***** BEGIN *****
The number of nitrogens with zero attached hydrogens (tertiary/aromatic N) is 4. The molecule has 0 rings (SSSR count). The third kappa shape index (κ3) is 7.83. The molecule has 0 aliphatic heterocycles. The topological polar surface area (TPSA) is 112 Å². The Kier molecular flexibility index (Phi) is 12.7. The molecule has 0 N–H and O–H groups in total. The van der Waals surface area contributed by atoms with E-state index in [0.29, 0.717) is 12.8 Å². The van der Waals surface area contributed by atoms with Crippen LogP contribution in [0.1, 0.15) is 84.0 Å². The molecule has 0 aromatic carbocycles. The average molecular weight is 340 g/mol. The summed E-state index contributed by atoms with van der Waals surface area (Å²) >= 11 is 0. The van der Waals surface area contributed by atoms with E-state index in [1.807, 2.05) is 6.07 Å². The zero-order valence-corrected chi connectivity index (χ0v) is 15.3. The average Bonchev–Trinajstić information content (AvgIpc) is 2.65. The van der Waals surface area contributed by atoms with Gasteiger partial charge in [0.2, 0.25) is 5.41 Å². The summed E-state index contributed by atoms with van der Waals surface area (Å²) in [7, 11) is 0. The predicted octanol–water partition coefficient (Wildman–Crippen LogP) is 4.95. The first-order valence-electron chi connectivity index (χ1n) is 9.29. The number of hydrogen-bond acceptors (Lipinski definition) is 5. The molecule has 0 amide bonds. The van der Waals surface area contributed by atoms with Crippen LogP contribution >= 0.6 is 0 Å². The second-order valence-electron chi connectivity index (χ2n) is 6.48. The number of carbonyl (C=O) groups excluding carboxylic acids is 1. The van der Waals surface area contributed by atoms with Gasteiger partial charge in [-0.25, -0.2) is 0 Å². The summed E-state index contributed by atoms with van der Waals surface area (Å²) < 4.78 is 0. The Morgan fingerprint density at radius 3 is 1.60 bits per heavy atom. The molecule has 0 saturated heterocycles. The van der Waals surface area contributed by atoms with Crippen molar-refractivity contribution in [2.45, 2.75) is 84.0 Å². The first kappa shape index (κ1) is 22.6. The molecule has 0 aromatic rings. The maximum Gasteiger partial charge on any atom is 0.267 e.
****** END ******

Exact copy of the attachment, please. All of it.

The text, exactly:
The number of nitrogens with zero attached hydrogens (tertiary/aromatic N) is 4. The molecule has 0 rings (SSSR count). The third kappa shape index (κ3) is 7.83. The molecule has 0 aliphatic heterocycles. The topological polar surface area (TPSA) is 112 Å². The Kier molecular flexibility index (Phi) is 12.7. The molecule has 0 N–H and O–H groups in total. The van der Waals surface area contributed by atoms with E-state index in [0.29, 0.717) is 12.8 Å². The van der Waals surface area contributed by atoms with Crippen LogP contribution in [0.1, 0.15) is 84.0 Å². The molecule has 0 aromatic carbocycles. The average molecular weight is 340 g/mol. The summed E-state index contributed by atoms with van der Waals surface area (Å²) >= 11 is 0. The van der Waals surface area contributed by atoms with E-state index in [1.807, 2.05) is 6.07 Å². The zero-order valence-corrected chi connectivity index (χ0v) is 15.3. The average Bonchev–Trinajstić information content (AvgIpc) is 2.65. The van der Waals surface area contributed by atoms with Gasteiger partial charge in [0.2, 0.25) is 5.41 Å². The summed E-state index contributed by atoms with van der Waals surface area (Å²) in [7, 11) is 0. The predicted octanol–water partition coefficient (Wildman–Crippen LogP) is 4.95. The first-order valence-electron chi connectivity index (χ1n) is 9.29. The number of hydrogen-bond acceptors (Lipinski definition) is 5. The molecule has 0 amide bonds. The van der Waals surface area contributed by atoms with Crippen LogP contribution >= 0.6 is 0 Å². The second-order valence-electron chi connectivity index (χ2n) is 6.48. The number of carbonyl (C=O) groups excluding carboxylic acids is 1. The van der Waals surface area contributed by atoms with Gasteiger partial charge in [-0.25, -0.2) is 0 Å². The summed E-state index contributed by atoms with van der Waals surface area (Å²) < 4.78 is 0. The Morgan fingerprint density at radius 3 is 1.60 bits per heavy atom. The molecule has 0 saturated heterocycles. The van der Waals surface area contributed by atoms with Crippen molar-refractivity contribution in [2.45, 2.75) is 84.0 Å². The first kappa shape index (κ1) is 22.6. The molecule has 0 aromatic rings. The maximum Gasteiger partial charge on any atom is 0.267 e.